With new creative director Sabato de Sarno and the arrival of Jean-François Palus at the helm, Kering wants to give Gucci a boost. The aim is to quickly get its flagship brand and main source of profits back on track, thanks to a new aesthetic vision supported at all levels of the company and the group. This was the roadmap laid out by François-Henri Pinault, CEO of the luxury group, on Thursday July 28 at a conference to present the half-year results, which were hit by Gucci’s poor performance.
Kering saw its net profit fall by 10% to €1.785 billion in the first six months of the year, while its sales totalled €10.13 billion, up 2% on the same period a year earlier.
Gucci, meanwhile, saw its sales decline by 1% to €5.12 billion (+1% organic growth), while its profit from recurring operations fell by 4% to €1.81 billion, with a margin of 35.3%, down 1.2 points on the first half of 2022. Gross operating profit (Ebitda) came to €2.17 billion (-2%).
The Group explains this decline by the high level of investment over the period to boost growth, with expenditure rising faster than revenues. In addition, the rationalisation of the Italian brand’s distribution, which began in 2020 and will be virtually complete by the end of 2022, has led to a significant reduction in the proportion of revenues generated by the wholesale network, notes the company, which is nevertheless still counting on its medium-term target of sales of 15 billion euros and an operating margin of 40%.
To turn the brand around, Kering has embarked on a vast reorganisation since the departure in November of its emblematic artistic director Alessandro Michele. The company has recruited Sabato de Sarno, a designer unknown to the general public, who until now has worked behind the scenes at some of the biggest fashion houses, notably Valentino. “My priority was to move forward and accelerate the design team and creative direction. Sabato de Sarno started in May, and has already visited key markets in China and the United States. He is working closely with the merchandising and communications teams to prepare for the show and its expansion,” said François-Henri Pinault during the conference call.
Jean-François Palus on a mission
Marco Bizzarri, who has headed Gucci since 2015 and has been the driving force behind its revival over the last ten years, will leave the group on September 23, just after the fashion show. He will be replaced by Jean-François Palus, Deputy CEO of Kering and one of François-Henri Pinault’s closest associates.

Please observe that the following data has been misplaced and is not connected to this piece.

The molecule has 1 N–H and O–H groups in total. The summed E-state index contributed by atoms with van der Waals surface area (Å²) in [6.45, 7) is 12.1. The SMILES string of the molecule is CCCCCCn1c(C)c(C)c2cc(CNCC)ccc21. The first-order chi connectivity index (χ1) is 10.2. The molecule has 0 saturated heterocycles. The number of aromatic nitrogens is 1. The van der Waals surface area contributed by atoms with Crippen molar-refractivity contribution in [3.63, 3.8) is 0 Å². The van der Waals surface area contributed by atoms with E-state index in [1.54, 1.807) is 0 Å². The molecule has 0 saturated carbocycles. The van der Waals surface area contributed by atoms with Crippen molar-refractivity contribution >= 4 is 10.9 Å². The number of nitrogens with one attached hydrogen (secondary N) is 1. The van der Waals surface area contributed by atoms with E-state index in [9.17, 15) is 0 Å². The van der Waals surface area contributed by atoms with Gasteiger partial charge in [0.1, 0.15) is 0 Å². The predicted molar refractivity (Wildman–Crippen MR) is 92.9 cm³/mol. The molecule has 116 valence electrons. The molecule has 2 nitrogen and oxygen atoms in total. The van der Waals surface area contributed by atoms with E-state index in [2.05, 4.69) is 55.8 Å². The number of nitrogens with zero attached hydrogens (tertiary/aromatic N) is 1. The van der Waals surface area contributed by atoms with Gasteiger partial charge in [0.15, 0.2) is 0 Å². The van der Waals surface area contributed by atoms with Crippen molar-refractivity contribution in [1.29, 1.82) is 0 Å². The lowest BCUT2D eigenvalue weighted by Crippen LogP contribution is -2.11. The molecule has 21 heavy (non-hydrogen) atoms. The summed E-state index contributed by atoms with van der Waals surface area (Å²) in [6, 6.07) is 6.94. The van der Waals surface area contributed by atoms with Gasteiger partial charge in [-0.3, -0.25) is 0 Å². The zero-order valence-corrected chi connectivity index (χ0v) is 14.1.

This change, dictated by the urgency of the situation, “has been thought out pragmatically and efficiently to ensure that the relaunch of Gucci’s aesthetic is very well orchestrated and effective from the outset,” says the group’s CEO. “I am confident that Jean-François will make the right decisions and I trust his judgement. He knows the Gucci organisation very well, both inside and out. He already knows all the managers. He ran the Group with me for many years. He will be operational immediately,” he continues.
The number 1 priority in the short term is “to restore the company’s performance dynamic for the future by relaunching its aesthetics”. This is why Kering’s CEO did not want to take on an external manager, who would have taken several months or even a year to familiarise himself with Gucci’s complexity. “I didn’t want another transition period. Now we’re going to get the brand back on track,” he says.
Jean-François Palus will be assisted in his mission by Francesca Bellettini, who has been promoted to deputy CEO of Kering, in charge of the development of the houses, while retaining her role as CEO of Yves Saint Laurent. “What is a priority for us is that the relaunch and amplification of the vision that Sabato De Sarno is going to bring to Gucci is immediately orchestrated by the organisation. Jean-François will tackle this priority by working with Francesca Bellettini to ensure that all the components and areas of expertise are immediately covered at Gucci,” explains François-Henri Pinault.
Future work on image
“This means that after the September show, we want to be sure to give the right visibility to the products before they arrive in shops in the first quarter of 2024. The key pieces will be strongly promoted in the key shops with the right image and the right campaign. Management and all the teams will be working to ensure that the new aesthetic has an immediate impact across all product categories and the entire offer, at all points of contact with customers, through points of sale, campaigns and events,” explains the CEO.
To return to growth, the Italian house needs to work on a new image and aesthetic. But there is no question of changing the entire organisation or strategy. The policy of elevating the brand, initiated in 2019, will continue, with an emphasis on exclusivity. Once the new dynamic has begun, Jean-François Palus will have to find the right profile to guide the brand. “The search will begin in October to find the right profile, whether or not it comes from the industry, and to be sure of finding the right person at the right time to guide the house for the next ten years. All options are open,” says François-Henri Pinault, who does not want to rush into anything.
“We have a very strong team in place. Jean-François will be responsible for relaunching growth and repositioning the brand in the coming months. He will be helped and supported by Francesca’s expertise. We needed a new vision. I see this as a new chapter for Gucci,” he concludes.
Source : FashionNetwork